That’s fine! One in three disputed parking penalties overturned in Manchester

Motorists have reclaimed £1.38million from Manchester City Council over the last four years, as more than a third of all contested city centre parking tickets were overturned.

Figures obtained by MM reveal 543,259 parking fines were issued between 2010 and 2014 but nearly a fifth of drivers chose to dispute their penalty notices.

Of those disputed cases, 37% were successfully overturned – costing the council on average around £350,000 per year.

Alliance of British Drivers spokesman Sean Corker told MM: “It’s a long-standing cause of complaint that councils hand out parking fines hoping a lot of them won’t be challenged. I think this practice is wrong.

“You have to ask where that money is going and how it reflects in the various budgets that the council are making.

“I think they collect far too much money in parking fines and all you’re doing is turning people away from the city centre, making them less likely to go there so it’s a counter-productive way of going about things.”

That £350,000 per year lost from overturned fines doesn’t include the costs of distributing original penalty notices or employing dispute staff and lawyers, making the actual cost of successful appeals most likely much higher.

The number of people contesting fines has increased by 9% over the last four years as many feel aggrieved by the severity of their punishments.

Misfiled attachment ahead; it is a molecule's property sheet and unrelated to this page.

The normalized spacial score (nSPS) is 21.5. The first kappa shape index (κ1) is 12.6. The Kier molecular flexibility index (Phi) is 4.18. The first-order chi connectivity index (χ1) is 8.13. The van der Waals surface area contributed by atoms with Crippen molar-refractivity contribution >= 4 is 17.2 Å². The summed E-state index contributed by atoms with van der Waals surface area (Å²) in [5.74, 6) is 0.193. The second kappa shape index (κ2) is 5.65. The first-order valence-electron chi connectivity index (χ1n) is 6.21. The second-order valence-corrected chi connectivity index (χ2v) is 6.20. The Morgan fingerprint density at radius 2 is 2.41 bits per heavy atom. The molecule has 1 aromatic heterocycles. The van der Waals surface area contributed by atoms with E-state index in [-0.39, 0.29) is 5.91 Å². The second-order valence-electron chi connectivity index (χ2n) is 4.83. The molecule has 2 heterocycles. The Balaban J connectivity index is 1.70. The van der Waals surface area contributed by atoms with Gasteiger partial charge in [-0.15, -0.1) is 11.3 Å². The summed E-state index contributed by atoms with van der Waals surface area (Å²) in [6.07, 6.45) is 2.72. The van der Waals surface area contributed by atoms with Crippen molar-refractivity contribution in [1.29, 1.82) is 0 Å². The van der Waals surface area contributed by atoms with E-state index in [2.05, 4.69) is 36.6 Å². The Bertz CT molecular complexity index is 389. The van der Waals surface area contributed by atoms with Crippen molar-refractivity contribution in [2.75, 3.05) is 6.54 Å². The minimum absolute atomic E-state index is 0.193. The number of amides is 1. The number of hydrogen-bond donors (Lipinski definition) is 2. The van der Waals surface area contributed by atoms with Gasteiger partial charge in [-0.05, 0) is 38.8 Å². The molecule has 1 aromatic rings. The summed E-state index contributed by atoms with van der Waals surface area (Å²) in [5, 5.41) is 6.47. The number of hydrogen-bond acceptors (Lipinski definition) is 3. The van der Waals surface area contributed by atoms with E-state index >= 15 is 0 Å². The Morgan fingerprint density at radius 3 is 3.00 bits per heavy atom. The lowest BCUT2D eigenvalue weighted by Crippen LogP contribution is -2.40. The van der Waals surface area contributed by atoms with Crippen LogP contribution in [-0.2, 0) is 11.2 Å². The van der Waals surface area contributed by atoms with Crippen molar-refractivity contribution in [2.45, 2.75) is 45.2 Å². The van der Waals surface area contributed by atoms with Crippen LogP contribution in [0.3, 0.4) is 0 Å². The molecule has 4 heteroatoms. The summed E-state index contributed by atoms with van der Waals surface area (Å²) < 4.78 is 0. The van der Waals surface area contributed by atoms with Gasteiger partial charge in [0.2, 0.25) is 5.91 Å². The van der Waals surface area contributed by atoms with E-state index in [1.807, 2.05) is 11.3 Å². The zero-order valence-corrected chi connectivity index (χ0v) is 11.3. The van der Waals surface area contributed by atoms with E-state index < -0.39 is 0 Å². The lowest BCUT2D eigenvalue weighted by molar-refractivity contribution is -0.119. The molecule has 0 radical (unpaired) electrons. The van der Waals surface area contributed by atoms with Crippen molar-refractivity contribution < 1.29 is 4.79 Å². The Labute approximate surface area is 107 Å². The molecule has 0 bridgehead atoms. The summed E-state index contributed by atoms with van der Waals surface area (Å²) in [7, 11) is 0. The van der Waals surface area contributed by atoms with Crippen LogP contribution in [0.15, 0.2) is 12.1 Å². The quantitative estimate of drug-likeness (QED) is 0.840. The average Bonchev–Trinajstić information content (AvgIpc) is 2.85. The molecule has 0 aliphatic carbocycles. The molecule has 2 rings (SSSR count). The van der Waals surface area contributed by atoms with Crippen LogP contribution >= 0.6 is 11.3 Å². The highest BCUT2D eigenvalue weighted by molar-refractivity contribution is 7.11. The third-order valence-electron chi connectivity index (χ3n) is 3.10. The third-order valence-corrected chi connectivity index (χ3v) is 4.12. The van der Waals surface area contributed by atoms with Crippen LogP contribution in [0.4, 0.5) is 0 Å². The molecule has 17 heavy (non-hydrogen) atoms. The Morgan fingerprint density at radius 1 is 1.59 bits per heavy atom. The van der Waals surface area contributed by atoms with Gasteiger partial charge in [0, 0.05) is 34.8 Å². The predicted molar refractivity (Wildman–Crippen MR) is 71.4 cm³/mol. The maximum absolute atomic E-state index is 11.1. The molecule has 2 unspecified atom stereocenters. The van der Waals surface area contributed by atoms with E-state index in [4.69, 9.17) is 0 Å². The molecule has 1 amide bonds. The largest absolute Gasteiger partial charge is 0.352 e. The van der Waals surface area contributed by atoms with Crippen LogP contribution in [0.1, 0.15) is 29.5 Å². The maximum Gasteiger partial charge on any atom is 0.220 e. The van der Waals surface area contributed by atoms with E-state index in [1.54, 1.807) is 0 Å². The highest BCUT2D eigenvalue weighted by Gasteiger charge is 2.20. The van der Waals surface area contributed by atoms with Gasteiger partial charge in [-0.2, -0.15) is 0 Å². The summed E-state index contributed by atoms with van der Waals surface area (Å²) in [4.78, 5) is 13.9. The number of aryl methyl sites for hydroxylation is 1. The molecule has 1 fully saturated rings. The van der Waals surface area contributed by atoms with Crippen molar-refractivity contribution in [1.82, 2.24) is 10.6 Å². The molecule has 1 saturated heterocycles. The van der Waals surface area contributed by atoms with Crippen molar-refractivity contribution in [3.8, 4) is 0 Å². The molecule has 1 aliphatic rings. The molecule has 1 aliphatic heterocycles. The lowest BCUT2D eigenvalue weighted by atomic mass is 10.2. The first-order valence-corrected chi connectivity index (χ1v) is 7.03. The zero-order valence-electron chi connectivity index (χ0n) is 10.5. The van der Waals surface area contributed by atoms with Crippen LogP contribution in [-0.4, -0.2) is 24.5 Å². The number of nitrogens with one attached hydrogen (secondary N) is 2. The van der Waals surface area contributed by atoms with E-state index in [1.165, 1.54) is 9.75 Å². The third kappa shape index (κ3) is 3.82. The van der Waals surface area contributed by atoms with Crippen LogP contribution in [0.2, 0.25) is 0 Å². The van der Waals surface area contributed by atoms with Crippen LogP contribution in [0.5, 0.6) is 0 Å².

The council collects nearly £20million from parking fines every five years – an average of £3.75million each year.

And city centre parking inspectors issue around 372 fines a day, meaning the council rake in a whopping £13,500 in a typical 24 hours – more than £560 every hour.

Parking campaigner Barrie Segal told MM: “The real problem that the motorist in Britain has is that they have no faith in the integrity of parking enforcement because so much money is involved.

“I’ve been saying this to councils for 12 years – ‘Be more open, be more transparent’, but the lure of money prevents them from doing that.

“Councils often operate on the Wild West system; the first person to blink loses. It’s something of a process of attrition.

“I’ve advised people where they have a good case but the council say ‘No they haven’t’. They have their appeal lodged with the adjudicator and two days before it’s due to be heard the council back down.”

Image courtesy of ell brown, with thanks.

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